Iran and Azerbaijan, Part 2
Last time, in our discussion of Iran and Azerbaijan, we covered a little bit of history and language ties between modern Iran and Azerbaijan. Today’s topic is a little more controversial, as we look at the historical religious ties and the current influence Iran exercises in Azerbaijan. The history stretches back hundreds of years and redraws many borders. What the relationship has become is a new drawing of the borders between Iran and Azerbaijan, a cultural crossing.
In the time that I’ve been living in Azerbaijan, I’ve observed that the relationship between these two countries is dictated by two things: natural resources and religion. Azerbaijan has all the gas Iran would ever need. Iran has it’s own pile of resources, but Azerbaijan is still a major contributor to Iran’s energy needs. Iran also is a major trade partner, in general, for Azerbaijan, as can be witnessed by the wealth of Iranian-produced goods that make their way to my apartment, like the bathroom mirror and my teapot. The Lənkəran bazaar is chock-full of Iranian produce, especially now in the winter. The economic ties are many, but the major relations here still focus on energy.
Energy relations are an issue that bring the Azerbaijani government closer to Iran’s government, but push the Azerbaijani people further away from both, as many Azeris see the trade of energy resources, like gas, as taking away from the Azeri people who are deprived of those resources. Religion, however, pushes the governments of these two countries further apart, amidst strong suspicions by the Azeri government, as the people of Azerbaijan are moving towards increased religiosity as they recover from their Soviet hangover.
Azerbaijan was first introduced to Islam in the 600s, by Arabs moving up through modern-day Iran along the Caspian Sea. While some practices were syncretized into the pagan, Zoroastrian, and Christian beliefs in the area, a real dominance of Islamic religiosity did not emerge until the middle of the 1500s. Prior to this, Azerbaijan had been overrun by Turkic Sunni empires, such as the Ottomans, or the Mongols or the many more empires rushing out of Central Asia. The Safavids, however, built what we currently understand as the Persian Empire into a Shi’a outfit and were of Azerbaijani Turkish descent, speaking Azeri Turkish as the court language of the time. As the Safavids became more and more Persian, the Azerbaijani territory became more intertwined in Persian culture, as opposed to the Ottoman and Dagestani cultures encroaching from the west and north. Still today, you can find a sizable proportion of Sunni-identifying Azeris in the north, in places close to Sunni Dagestan, such as Zaqatala and Qusar.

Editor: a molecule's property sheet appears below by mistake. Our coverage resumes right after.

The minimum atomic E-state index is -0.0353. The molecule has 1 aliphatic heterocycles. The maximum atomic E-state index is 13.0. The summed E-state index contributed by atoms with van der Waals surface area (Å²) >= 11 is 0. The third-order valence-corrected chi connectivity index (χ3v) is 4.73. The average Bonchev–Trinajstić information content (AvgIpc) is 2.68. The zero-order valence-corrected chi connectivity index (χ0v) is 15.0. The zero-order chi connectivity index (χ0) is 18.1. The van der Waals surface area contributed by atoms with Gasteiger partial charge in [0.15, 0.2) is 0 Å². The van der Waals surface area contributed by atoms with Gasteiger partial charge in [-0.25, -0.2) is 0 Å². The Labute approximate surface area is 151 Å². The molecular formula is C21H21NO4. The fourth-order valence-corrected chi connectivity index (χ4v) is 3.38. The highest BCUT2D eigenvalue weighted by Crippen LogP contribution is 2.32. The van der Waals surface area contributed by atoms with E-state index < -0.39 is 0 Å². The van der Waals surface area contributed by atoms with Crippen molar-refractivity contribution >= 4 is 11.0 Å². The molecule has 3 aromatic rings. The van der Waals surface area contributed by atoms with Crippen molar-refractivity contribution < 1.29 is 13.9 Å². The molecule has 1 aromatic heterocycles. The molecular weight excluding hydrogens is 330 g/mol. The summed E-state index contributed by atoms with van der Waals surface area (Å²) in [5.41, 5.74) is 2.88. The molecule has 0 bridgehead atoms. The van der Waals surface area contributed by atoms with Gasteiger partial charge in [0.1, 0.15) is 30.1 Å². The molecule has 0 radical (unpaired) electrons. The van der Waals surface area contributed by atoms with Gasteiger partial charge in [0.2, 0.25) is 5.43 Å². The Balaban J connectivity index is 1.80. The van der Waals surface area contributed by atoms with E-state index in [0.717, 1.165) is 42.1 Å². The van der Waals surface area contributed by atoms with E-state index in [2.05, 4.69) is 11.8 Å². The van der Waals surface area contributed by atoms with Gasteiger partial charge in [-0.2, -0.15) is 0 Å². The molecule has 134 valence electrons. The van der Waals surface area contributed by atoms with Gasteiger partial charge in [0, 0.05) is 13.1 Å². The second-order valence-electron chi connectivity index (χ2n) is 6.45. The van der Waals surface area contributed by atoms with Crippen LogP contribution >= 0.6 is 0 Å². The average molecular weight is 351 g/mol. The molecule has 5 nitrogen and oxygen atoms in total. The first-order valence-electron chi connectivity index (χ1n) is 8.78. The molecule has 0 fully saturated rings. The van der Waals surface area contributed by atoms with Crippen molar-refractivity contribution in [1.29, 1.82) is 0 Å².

With the interruption of religiosity during the Soviet period, when a radical atheist agenda swept the Soviet Union, devotion to any particular creed had been severely weakened. Yet, as we near almost 20 years since the fall of the Soviet Union, religiosity is gaining ground, making up for the lost time of the Soviet period. While the times may have changed, the actors interested in influencing Azeri Islam haven’t. Still from the north, in Dagestan, Sunni influence attempts to push down; from their Turkish brothers on the Mediterranean, Azeris receive pressure in Baku; and in the southern regions, including Lənkəran, Iran is considered a significant player.
Many of the news items since this past December have had to do with the government of Azerbaijan making decisions about how much Islam can be shown in public life. There was the decision to ban the hijab from schools. And the arrest of prominent leaders associated with the banned Islamic Party of Azerbaijan. Recently, there have been public protests outside the Iranian embassy in Baku, as well as at Iranian embassies in other countries, purportedly for Iran’s strengthening ties with neighboring Armenia, accusing Iran of teaming up with the enemy of Muslims.
As Iran seeks to exert influence in this area of the world, Azerbaijan’s reaction is going to be one of suspicion. As demonstrated above, the government is not bashful about trying to control religiosity in Azerbaijan, due to their fear of increased radicalism and potential to undermine the state. They want to be sure that Azerbaijan remains a secular state (with current leaders in power), without provocations from Dagestani and Iranian actors disrupting security and, thus, economic ties. So where a freedom-loving citizen might see an oppressive state quashing free religious expression and political Islam, the Azerbaijani state probably sees it as their prerogative to keep religiosity out of the public sphere in order to protect international political and economic interests, without which the government would likely crumble.